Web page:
3 Out Of This World Astronomy Facts To Teach Your Kids (#Fakesmart)

Total Lunar Eclipse, September 27, 2015

If you struggle to spot the saucepan in the sky let alone Venus or the cow jumping over the moon, these three astronomy facts are just what you need to boost your ‘star’ status with the kids.

And Kirsten Banks, an astronomy educator who works at the Sydney Observatory, is just the professional star gazer to help.

Here’s Kirsten’s three out of this world astronomy facts to teach your kids

#1 “The Sun is so big that it can fit 1.5 million Earths inside of it!”

I know what you’re thinking, ‘get outta town’, but it’s 100% true and 5 million light years away impressive.

“I always like to go for the big facts!” suggests Kirsten. And that is one big sun of a gun…

#2 “You can fit all of the other planets in between the Earth and the Moon, with room to spare!”

And if that doesn’t impress their little socks off, teach them to moonwalk while singing ‘Billie Jean’. That’s a joke. Better still, back up your earth to moon distance with a fast fact about American Mission commander Neil Armstrong and pilot Buzz Aldrin landed the lunar module Eagle on July 20, 1969. That’s always reliably impressive.

#3 “When we look out into space, we’re looking back in time!”

Wowser. That’s got to impress them. Even if they haven’t seen and don’t appreciate Michael J Fox in Back To The Future. To explain, Kirsten says “when we look toward the most distant galaxies in the universe, we’re looking more than 13 billion years into the past.”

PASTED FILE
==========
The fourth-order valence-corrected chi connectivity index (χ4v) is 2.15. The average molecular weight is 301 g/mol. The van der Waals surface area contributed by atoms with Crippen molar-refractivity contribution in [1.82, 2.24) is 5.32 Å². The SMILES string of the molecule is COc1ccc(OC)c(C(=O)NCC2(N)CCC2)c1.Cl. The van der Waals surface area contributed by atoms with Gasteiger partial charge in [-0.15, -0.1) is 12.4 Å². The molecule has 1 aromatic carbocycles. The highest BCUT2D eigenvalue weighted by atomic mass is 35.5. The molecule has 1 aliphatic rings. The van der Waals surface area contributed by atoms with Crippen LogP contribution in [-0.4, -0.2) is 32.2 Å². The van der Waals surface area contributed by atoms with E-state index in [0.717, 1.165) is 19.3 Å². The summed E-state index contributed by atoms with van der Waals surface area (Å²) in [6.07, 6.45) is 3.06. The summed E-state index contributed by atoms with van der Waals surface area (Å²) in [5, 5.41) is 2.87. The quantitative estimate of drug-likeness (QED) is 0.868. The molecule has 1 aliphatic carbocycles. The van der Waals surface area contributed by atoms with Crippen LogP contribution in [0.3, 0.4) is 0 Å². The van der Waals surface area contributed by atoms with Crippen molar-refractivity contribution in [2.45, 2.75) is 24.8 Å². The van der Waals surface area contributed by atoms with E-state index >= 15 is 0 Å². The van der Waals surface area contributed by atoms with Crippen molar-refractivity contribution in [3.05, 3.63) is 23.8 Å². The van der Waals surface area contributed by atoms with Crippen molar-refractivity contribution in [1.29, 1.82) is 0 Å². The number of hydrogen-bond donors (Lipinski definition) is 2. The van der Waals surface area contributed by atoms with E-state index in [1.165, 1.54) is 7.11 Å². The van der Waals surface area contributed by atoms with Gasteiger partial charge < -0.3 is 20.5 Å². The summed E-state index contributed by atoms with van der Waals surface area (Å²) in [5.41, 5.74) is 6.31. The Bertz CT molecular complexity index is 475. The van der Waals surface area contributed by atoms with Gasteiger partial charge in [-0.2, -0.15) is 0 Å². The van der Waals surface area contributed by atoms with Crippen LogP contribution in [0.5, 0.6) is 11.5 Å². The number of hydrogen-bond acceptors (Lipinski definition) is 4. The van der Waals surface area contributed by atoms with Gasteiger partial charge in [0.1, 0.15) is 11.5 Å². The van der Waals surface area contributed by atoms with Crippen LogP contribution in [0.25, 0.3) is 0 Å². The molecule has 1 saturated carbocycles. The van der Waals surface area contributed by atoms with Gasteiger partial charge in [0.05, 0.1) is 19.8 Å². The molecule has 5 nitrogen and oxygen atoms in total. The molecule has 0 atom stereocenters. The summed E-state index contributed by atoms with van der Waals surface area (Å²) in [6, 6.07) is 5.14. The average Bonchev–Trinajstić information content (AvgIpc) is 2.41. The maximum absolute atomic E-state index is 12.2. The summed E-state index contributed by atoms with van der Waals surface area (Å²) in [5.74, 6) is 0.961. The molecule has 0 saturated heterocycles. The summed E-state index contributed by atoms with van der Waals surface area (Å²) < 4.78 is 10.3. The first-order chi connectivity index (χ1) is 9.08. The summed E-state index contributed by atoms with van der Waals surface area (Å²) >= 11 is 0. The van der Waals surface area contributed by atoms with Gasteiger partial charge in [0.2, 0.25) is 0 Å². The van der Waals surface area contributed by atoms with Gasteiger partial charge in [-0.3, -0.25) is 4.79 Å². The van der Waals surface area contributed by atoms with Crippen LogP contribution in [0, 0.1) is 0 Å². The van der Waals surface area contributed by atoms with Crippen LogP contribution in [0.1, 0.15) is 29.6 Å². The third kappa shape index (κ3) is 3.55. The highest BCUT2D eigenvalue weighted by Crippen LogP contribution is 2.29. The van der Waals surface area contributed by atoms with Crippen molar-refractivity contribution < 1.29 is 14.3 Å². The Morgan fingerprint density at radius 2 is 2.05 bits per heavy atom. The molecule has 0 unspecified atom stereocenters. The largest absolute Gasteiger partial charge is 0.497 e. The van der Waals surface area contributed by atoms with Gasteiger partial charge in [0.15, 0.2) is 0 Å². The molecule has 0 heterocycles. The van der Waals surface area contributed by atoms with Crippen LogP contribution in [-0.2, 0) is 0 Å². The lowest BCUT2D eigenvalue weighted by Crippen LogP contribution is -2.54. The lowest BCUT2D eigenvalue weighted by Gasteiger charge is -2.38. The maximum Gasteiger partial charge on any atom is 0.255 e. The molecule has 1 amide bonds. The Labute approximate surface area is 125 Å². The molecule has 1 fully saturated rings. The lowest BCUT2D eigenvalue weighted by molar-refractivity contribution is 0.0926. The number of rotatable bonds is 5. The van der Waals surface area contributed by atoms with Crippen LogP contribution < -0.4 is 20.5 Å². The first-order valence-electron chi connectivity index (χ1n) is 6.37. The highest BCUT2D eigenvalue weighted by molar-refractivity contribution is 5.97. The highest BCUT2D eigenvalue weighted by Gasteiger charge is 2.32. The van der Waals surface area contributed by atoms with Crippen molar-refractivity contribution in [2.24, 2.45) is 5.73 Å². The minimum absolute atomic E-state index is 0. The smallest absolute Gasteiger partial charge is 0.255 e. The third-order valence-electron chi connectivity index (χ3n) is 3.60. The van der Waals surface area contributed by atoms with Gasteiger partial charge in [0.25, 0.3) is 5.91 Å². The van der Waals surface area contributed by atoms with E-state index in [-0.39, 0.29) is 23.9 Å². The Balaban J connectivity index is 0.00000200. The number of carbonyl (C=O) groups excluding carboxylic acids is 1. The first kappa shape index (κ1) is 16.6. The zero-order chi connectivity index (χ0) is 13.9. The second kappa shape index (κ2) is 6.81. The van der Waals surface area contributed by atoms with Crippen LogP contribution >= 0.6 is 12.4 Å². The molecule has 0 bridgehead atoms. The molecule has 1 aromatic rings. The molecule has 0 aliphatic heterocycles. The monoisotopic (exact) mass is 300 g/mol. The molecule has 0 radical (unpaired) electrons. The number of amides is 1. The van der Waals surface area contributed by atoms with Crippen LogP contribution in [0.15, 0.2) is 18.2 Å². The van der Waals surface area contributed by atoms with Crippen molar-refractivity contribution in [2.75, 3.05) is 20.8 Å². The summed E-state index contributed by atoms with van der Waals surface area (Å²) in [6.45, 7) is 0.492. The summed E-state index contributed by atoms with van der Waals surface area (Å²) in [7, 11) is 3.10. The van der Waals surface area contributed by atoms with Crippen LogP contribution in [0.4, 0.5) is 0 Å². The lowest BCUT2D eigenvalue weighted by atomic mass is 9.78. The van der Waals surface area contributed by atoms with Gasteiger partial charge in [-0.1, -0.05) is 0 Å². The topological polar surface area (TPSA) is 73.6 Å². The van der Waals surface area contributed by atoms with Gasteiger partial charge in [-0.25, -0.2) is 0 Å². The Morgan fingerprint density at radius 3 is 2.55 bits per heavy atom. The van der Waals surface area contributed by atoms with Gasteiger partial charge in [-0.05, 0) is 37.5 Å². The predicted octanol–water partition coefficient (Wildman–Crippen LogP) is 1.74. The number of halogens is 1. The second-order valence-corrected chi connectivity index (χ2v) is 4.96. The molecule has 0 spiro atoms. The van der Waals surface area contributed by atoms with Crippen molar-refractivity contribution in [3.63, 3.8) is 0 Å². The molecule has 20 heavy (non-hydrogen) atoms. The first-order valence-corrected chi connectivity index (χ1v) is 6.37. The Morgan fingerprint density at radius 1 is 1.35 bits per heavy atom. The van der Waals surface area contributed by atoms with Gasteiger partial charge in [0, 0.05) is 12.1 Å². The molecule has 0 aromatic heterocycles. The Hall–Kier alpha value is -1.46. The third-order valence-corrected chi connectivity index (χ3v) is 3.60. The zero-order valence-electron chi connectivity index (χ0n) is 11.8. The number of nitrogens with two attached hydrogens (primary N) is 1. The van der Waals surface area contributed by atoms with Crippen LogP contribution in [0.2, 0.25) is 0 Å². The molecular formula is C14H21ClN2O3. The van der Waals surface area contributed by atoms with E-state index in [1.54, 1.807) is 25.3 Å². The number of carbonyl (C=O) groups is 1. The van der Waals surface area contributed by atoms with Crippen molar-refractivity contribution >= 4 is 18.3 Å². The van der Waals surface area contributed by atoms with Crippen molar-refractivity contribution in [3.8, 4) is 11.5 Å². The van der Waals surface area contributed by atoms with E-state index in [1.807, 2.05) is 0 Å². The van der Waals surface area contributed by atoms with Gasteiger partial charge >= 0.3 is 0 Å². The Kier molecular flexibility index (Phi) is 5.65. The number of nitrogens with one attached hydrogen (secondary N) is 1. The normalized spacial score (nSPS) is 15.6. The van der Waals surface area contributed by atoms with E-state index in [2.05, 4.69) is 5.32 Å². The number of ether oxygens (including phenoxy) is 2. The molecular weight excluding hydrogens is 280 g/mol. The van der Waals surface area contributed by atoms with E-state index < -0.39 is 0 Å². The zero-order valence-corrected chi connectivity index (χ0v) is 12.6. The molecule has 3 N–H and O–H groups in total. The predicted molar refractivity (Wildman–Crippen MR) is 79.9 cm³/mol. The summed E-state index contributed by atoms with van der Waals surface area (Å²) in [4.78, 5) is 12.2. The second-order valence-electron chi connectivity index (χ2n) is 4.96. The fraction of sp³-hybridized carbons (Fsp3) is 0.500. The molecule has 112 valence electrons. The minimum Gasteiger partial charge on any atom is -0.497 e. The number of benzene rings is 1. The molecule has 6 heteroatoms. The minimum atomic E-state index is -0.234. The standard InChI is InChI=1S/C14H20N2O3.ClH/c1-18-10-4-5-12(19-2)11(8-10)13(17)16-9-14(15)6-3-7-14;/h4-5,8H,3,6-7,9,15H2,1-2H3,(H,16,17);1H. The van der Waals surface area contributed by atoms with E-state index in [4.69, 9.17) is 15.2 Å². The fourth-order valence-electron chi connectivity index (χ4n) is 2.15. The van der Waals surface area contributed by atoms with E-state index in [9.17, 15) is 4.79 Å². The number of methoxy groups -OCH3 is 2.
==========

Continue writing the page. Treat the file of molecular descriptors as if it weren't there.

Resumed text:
Cool, huh?!

How To Nurture & Encourage Children’s Interest In Space & Astronomy

Kirsten has more than three ways to pique the children’s interest in outta space. As the current spokesperson for just launched computer game Starlink: Battle for Atlas (PS4, Xbox and Switch), which offers an educational look into the space system, she shares a few more shooting star ideas and advice …

What are some fun activities to educate children on astronomy and space?

A. “There are many great fun activities that you can do with your children to support an exciting learning environment in astronomy and space. One simple thing you can do is go out at night and look up at the night sky, and if the clouds come in to rain on your parade, Starlink: Battle for Atlas is fantastic. Starlink is a wonderful learning environment that promotes imagination and exploration and gets the whole family involved.”

Q. What’s a good age to begin teaching children about astronomy?

A. “I think we should educate kids about astronomy very early in life. Speculating the wonders of the universe can promote an incredible imagination and fulfil a sense of place in the universe.”

Q. You are an astronomy educator. How did your interest in astronomy begin?

A. “My interest in astronomy began when I was in High School. Our whole year group was taken on a trip out of school to the IMAX Theatre in Sydney to watch a documentary about the Hubble Space Telescope. I remember sitting there in the theatre, with the one size fits none 3D glasses sliding off my face, watching as incredible photos of space taken by this phenomenal telescope flashed upon the oversized screen. I realised in that moment that I needed to learn more about the universe, I had to study space and astronomy.”


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